We all love good stories, but how often do we consider our own lives to be a “good stories”?
We are all walking stories. It’s hard to live on planet Earth without contributing to one’s own story because each day we “write” another page by simply living. Sometimes we consider the pages we write to be uninteresting, and sometimes we feel ashamed about what we write. Occasionally, we manage to write masterpieces and feel, not just content, but happy with where we are heading. Most of the time, though, I think we consider the pages we write to be average–nothing special. We simply try to get by and make the most of what life’s handed to us.
As a whole, we tend to live mundane lives–boring plots.
Then there are those types of people that inspire. We call them heroes. Books and movies are based on their feats. The stories tend to blend together after awhile: “Joe Shmo inspired millions by overcoming his quadruple amputation,” “Carmen Sandiego is the president of a successful non-profit that brings water to people in Africa,” or even “Cindy Lou saved her neighbor’s 18-month-old from a house fire.” We hear about the heroes’ stories and imagine the beauty of living in their shoes, but disillusionment always brings us back to Earth.
So we just grow to resent heroes, for there is something repulsive about success stories to those who have grown accustomed to failure.
Must we remain bottled up in our own mundanity and self-pity? Or is there something we missed?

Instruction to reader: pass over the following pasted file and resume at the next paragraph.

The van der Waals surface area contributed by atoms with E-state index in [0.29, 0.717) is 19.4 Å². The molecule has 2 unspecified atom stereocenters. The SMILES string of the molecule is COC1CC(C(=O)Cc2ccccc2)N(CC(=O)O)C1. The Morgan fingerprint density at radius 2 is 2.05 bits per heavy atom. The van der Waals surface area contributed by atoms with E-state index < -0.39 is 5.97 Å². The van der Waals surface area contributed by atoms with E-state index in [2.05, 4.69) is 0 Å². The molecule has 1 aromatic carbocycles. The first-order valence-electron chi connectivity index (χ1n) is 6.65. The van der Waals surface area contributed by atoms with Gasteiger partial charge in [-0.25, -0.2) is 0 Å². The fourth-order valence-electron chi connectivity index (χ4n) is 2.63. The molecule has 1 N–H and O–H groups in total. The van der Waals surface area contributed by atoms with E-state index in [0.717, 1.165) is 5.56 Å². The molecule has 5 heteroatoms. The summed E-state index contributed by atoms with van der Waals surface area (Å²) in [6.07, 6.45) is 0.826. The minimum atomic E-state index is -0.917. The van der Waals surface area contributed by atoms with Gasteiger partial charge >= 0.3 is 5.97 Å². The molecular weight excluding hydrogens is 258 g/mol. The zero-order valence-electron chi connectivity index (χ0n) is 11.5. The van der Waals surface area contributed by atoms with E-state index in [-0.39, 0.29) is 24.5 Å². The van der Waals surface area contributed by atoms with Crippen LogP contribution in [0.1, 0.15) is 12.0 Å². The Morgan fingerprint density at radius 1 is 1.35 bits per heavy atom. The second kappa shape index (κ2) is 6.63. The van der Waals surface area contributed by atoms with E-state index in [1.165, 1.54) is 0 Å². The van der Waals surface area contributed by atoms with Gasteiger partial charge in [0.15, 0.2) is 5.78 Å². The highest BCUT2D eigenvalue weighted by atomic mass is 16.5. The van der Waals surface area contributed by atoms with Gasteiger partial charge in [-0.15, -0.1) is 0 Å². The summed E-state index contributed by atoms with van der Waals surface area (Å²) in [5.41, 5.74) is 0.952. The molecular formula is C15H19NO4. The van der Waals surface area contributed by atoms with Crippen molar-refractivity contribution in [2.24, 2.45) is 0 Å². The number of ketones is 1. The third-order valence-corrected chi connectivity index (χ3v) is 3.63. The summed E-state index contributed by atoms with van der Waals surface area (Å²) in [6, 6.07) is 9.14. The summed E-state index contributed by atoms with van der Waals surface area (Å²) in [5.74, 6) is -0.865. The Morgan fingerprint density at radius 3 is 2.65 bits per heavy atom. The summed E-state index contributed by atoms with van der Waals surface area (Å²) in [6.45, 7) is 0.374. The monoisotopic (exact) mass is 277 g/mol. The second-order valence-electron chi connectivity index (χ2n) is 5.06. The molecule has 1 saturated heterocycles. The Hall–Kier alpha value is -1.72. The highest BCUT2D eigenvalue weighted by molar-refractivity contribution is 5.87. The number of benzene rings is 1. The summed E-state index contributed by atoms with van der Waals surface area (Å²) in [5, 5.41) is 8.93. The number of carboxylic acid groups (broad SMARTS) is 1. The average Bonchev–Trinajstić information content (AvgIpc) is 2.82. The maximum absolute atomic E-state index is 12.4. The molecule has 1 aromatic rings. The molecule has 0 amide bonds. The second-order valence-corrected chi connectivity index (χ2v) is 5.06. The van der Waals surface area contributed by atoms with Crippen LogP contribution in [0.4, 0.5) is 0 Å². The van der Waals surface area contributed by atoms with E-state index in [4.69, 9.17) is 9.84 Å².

If God were a novelist and we were his characters, would we like our roles?
“But God, I don’t want to be a single mother.”
“Really, God? I’m entrenched in college debt and the only job I could find is a minimum-wage position at Arby’s?”
“Lord, I don’t want my son to have autism.”
“Jesus, please get me out of this dysfunctional family.”
We forget that God’s story isn’t finished; God is still writing. Our stories are not over–no matter how trapped we feel or how formidable the conflict.
The power of the Christian Story lies in the incarnation: God became man; the Author became a character. He has entered our story and rewritten our roles (2 Cor. 5:17; Rev. 21:5). In doing so, he’s become the Hero (Heb. 12:2), freeing us from the meaningless roles we write for ourselves (John 8:31-32).
We let God dismantle our stubbornness. We embrace the bittersweet humiliation of repentance. We feel the rust eat its way through the chains of our disillusionment. We let resentment slip through our fingers. We find purpose to endurance–hope that’s stronger than pain. We find Christ more satisfying than life. This is the Story of Christianity.
God has entered our stories and rewritten our sad scribblings so they conjoin with his Story, where every character is needed and where every role has its purpose.